Wednesday, February 21, 2007

Ash Wednesday

the remains of my ash cross

I celebrated the U2 Eucharist last night with the good folks at the local Episcopalian church. The congregation was split between the elderly and young families. The U2 cover band lip-synced. They were raising money for a mission in Uganda. There has been a good deal of controversy over mixing high church with rock and roll. After attending, its clear the controversy really ought to be about how we can let so many people die of poverty in Africa. The priest spoke about how "eucharist" means thanksgiving, and how we should show our gratitude to God by helping those around us.

This morning I returned for the Ash Wednesday service.

I have been on a mild theater kick lately. After playing "Drama Teacher" at the local high school and chatting with El Cab about Commedia Dell Arte, I picked up a few theater books are the library and have been slowly perusing them this week. I was reading Creating a Character and the first chapter is about the "vulnerable self" and how the actor needs to know how to exploit her vulnerability, to project her broken humanity, and thus win over the hearts of the audience.

Attending the Episcopalian Ash Wednesday service was like being a part of a play. The priest and deacons all had their costumes, I was dressed in black, trying to look penitent. The altar area was like a stage. We even had a script. When I kneeled at the rail to receive the cross, the priest said, "Oh Woman, from dust you came, and to dust you shall return" I couldn't stop smiling. I got a role. I tried to mask it all the way down the aisle to my pew. I was a "Woman," I had direction, and a big black "t" on my forehead. For once, things were in black and white.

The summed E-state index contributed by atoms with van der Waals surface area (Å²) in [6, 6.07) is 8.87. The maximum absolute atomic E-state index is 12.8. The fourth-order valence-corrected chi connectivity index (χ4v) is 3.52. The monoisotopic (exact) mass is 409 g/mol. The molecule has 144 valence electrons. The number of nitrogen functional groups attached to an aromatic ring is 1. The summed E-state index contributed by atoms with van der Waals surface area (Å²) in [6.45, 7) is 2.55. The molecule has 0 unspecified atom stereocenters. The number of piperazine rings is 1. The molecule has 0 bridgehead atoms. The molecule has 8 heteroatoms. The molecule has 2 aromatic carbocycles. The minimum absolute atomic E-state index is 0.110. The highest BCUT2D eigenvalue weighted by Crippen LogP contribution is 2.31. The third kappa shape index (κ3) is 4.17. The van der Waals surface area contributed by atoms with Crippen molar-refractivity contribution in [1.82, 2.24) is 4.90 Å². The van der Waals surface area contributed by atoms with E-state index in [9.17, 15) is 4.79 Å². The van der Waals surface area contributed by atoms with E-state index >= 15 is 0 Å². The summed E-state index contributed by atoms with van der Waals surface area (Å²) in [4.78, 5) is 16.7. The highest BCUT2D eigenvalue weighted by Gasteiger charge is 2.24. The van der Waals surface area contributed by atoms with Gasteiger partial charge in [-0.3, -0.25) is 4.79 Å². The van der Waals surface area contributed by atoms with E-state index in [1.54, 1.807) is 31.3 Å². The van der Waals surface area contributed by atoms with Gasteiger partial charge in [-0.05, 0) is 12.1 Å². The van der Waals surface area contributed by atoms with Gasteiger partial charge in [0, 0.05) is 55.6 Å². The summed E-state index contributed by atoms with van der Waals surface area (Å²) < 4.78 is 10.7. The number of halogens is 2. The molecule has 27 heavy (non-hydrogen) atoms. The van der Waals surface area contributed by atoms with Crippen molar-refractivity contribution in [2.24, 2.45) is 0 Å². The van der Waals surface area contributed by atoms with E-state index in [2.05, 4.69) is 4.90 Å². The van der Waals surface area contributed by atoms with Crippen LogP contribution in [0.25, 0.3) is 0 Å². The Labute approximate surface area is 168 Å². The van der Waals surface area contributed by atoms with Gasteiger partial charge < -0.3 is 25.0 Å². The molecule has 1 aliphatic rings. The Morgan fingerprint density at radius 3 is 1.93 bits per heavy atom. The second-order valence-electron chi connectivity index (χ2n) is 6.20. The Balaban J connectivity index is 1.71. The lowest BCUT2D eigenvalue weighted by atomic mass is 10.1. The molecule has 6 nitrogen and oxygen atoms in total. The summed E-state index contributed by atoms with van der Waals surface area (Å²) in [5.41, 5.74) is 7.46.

When I got home, not much was left of my cross, so I uploaded it here. El Cab said I had to wear it all day, as a "symbol of my mortification." I told him it would find a permanent home on my blog, reminding me of my vulnerability.


chiefbiscuit said...

Beautiful! Thank you Camille.

Camille said...

thanks, chief.

El Cab was surprised that the priest said "woman." In the Old Days, they addressed everyone as "man," when "man" meant any member of the human race and the word for a male human was "were"-- a descendant of the same indo-euro root we get the word "virile" from and, more directly, we see in "werewolf." If we went to the old Anglo-Saxon usage, it would be completely politically correct to address any communicant as "man."

Regardless, it was cool to be named "Woman" for the day.

Camille said...

FYI-- The above linguistic tangent is entirely from El Cab's brain.

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